The Principle of Non-Arbitrary Distinction

Written on May 13, 2009. Written by .

Absolute principles do not contain arbitrary lines. Here, the word “absolute” means that the principle is based on objective reasoning rather than the personal prejudices of its creator. So we can see why this statement is true because if there was a line being drawn in the argument for an absolute principle, there would have to be an objective reason for placing the line where it was placed. If such an objective reason exists, then the line is not arbitrary.

What we will find is that there are very few absolute principles. Principles are usually just handy guidelines that apply to contexts satisfying certain constraints. So whenever you find an arbitrary line being drawn, you need to ask yourself, what personal prejudices are being inserted into the argument?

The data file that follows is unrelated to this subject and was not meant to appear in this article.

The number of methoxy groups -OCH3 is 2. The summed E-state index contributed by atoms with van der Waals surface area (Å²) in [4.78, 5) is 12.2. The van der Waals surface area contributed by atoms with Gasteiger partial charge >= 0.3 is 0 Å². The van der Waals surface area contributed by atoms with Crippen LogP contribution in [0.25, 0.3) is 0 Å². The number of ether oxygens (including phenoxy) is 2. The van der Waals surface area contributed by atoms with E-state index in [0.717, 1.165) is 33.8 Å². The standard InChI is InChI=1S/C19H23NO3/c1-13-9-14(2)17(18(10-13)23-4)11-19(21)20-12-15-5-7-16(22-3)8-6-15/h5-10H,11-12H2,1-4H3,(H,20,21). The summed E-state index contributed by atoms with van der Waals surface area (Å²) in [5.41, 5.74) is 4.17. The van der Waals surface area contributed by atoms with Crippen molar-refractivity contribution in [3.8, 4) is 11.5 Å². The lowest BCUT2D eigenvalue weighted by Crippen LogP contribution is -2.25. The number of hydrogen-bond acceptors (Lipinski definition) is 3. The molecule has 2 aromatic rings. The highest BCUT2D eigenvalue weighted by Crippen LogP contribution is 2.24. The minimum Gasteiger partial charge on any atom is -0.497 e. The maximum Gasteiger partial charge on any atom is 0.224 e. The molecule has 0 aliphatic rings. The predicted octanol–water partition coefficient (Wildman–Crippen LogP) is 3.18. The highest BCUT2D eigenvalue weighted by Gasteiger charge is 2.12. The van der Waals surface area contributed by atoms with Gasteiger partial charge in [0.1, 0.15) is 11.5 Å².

This principle may sound obvious, but I believe it is very important to point out. It provides us with an important technique for refuting arguments. First you show that a spectrum exists, then you demonstrate that the argument suggests a distinction between the two ends of the spectrum, and finally you ask where the dividing line is drawn precisely.

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